Last time, we began looking at the issue of age discrimination, which is an obstacle in the workplace for an increasing number of Americans as the baby boomer generation ages without leaving the workplace. Again, federal law prohibits discrimination against workers 40 years of age and older in both hiring and employment, and although employers are not prohibited from inquiring about age in hiring, such inquiries can sometimes indicate discriminatory intent.
In most cases, employers engaging in age discrimination are going to be very cautious about how they do so, defending questionable job requirements and inquiries as having a non-discriminatory purpose. The Equal Employment Opportunity Commission—the agency responsible for handling discrimination complaints and pursuing discrimination litigation—carefully scrutinizes age-related pre-employment inquiries to determine whether they are made for lawful purposes.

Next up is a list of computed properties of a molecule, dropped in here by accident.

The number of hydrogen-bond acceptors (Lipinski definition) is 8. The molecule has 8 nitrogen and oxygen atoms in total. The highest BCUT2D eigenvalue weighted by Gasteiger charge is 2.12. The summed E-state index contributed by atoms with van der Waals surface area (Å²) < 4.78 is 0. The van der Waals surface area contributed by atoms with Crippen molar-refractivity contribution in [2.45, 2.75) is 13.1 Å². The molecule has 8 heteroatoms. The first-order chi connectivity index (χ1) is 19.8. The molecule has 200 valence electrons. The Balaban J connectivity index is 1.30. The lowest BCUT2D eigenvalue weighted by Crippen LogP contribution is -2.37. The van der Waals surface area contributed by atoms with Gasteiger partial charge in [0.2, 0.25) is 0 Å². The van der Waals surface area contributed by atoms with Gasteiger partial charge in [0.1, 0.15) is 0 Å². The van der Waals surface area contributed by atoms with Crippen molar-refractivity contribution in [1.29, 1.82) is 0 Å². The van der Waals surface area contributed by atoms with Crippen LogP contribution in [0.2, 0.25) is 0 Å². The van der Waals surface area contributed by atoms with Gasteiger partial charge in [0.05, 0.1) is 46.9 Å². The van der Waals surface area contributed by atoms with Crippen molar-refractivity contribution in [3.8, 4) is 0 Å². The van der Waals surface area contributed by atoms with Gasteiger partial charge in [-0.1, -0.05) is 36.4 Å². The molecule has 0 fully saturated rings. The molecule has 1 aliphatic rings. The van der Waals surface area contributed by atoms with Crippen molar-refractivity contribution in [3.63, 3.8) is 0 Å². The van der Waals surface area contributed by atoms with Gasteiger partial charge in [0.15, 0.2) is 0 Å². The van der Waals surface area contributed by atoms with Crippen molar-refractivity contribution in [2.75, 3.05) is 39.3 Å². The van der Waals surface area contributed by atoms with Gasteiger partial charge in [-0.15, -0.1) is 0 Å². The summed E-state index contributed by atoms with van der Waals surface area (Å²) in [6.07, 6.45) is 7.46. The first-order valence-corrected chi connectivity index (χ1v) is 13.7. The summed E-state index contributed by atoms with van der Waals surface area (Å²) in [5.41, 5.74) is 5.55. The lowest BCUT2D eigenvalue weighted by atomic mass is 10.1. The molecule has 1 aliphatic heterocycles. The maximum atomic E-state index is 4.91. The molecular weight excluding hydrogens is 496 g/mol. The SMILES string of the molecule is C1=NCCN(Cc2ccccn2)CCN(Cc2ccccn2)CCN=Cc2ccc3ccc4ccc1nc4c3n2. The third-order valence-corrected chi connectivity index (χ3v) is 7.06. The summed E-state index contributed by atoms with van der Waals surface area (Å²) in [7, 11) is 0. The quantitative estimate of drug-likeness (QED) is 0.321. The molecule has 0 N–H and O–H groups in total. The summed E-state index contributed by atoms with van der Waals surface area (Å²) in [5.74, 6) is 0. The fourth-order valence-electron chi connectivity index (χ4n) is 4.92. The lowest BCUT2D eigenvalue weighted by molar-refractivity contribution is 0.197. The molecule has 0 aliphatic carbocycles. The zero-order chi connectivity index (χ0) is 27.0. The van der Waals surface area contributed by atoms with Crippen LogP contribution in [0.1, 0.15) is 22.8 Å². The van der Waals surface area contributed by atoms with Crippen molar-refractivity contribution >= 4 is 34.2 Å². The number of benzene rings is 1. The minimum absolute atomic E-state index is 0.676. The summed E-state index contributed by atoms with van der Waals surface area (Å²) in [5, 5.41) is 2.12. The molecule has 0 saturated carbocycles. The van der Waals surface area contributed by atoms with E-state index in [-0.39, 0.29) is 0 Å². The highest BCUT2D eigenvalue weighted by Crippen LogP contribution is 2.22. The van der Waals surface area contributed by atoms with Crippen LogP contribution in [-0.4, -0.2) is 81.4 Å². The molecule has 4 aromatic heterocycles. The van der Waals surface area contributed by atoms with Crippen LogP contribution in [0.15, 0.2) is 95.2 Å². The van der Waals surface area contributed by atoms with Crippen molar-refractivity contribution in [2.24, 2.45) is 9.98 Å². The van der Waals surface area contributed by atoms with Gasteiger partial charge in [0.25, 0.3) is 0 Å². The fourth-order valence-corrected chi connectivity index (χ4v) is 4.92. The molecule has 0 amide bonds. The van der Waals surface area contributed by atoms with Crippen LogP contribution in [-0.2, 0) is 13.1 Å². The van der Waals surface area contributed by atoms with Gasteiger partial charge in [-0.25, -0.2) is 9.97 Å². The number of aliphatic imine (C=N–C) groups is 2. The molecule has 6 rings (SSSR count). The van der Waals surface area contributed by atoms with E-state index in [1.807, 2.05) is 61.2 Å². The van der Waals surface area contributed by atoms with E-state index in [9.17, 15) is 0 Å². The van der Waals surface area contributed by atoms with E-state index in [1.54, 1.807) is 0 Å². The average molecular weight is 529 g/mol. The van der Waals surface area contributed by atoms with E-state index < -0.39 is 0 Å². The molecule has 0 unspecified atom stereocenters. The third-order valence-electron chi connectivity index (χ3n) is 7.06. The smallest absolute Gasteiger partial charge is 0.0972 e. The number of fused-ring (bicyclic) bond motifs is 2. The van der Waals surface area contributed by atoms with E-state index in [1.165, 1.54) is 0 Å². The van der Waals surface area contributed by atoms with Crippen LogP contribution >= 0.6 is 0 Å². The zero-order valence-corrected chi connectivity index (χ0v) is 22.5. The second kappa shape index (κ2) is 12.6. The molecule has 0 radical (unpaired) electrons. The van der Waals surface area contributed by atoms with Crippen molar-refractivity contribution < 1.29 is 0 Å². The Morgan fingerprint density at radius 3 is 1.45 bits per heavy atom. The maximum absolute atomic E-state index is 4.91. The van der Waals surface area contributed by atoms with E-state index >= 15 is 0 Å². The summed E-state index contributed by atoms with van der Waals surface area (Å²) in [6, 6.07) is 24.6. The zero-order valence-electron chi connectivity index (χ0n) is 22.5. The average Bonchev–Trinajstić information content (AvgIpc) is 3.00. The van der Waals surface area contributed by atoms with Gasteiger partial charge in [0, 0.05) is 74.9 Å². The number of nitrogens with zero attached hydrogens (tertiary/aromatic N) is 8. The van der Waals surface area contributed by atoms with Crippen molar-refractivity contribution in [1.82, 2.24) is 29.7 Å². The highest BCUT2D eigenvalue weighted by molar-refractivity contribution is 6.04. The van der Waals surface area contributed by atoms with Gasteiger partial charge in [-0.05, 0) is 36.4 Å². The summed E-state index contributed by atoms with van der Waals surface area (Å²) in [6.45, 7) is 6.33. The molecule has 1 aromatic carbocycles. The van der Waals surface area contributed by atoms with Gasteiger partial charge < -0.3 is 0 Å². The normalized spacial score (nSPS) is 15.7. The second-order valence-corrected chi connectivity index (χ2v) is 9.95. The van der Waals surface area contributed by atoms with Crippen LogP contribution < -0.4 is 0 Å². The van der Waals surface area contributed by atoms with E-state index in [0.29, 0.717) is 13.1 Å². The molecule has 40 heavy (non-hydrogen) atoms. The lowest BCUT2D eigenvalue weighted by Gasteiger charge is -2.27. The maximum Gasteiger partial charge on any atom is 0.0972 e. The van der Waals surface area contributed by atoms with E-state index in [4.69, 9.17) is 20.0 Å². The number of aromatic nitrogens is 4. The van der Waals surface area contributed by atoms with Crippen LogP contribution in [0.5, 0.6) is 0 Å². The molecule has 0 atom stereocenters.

Although federal law does not prohibit employers from engaging in age discrimination against workers younger than the age of 40, Minnesota law does. Under the Minnesota Human Rights Act, employers may not discriminate against workers of any age on the basis of age. The law applies to employers of all sizes.
Those who believe they may have been subjected to age discrimination in hiring or employment need to understand their options in to hold employers accountable. This is particularly important when the adverse action led to significant financial loss. Minnesota law and federal law involve separate process for filing a discrimination complaint, and different process for pursuing litigation based on age discrimination. Working with an experienced attorney helps ensure an individual has the guidance and advocacy necessary to navigate the process and present the strongest possible case.